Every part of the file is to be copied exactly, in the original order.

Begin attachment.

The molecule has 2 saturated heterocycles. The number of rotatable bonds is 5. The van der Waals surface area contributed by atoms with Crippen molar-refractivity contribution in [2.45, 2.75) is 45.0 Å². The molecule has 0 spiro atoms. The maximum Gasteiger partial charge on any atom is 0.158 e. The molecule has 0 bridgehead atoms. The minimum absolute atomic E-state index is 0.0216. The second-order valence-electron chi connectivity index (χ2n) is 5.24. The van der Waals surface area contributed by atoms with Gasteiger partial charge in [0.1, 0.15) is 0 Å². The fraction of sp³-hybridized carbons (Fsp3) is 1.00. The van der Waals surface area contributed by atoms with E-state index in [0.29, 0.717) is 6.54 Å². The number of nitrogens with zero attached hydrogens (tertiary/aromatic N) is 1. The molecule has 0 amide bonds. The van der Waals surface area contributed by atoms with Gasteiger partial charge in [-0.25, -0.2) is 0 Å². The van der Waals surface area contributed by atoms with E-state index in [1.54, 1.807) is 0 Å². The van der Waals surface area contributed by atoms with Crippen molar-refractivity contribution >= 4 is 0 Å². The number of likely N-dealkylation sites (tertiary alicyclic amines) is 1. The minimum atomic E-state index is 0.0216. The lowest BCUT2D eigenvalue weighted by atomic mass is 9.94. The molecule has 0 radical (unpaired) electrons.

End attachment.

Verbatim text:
The molecule has 2 saturated heterocycles. The number of rotatable bonds is 5. The van der Waals surface area contributed by atoms with Crippen molar-refractivity contribution in [2.45, 2.75) is 45.0 Å². The molecule has 0 spiro atoms. The maximum Gasteiger partial charge on any atom is 0.158 e. The molecule has 0 bridgehead atoms. The minimum absolute atomic E-state index is 0.0216. The second-order valence-electron chi connectivity index (χ2n) is 5.24. The van der Waals surface area contributed by atoms with Gasteiger partial charge in [0.1, 0.15) is 0 Å². The fraction of sp³-hybridized carbons (Fsp3) is 1.00. The van der Waals surface area contributed by atoms with E-state index in [0.29, 0.717) is 6.54 Å². The number of nitrogens with zero attached hydrogens (tertiary/aromatic N) is 1. The molecule has 0 amide bonds. The van der Waals surface area contributed by atoms with Gasteiger partial charge in [-0.25, -0.2) is 0 Å². The van der Waals surface area contributed by atoms with E-state index in [1.54, 1.807) is 0 Å². The van der Waals surface area contributed by atoms with Crippen molar-refractivity contribution >= 4 is 0 Å². The number of likely N-dealkylation sites (tertiary alicyclic amines) is 1. The minimum atomic E-state index is 0.0216. The lowest BCUT2D eigenvalue weighted by atomic mass is 9.94. The molecule has 0 radical (unpaired) electrons.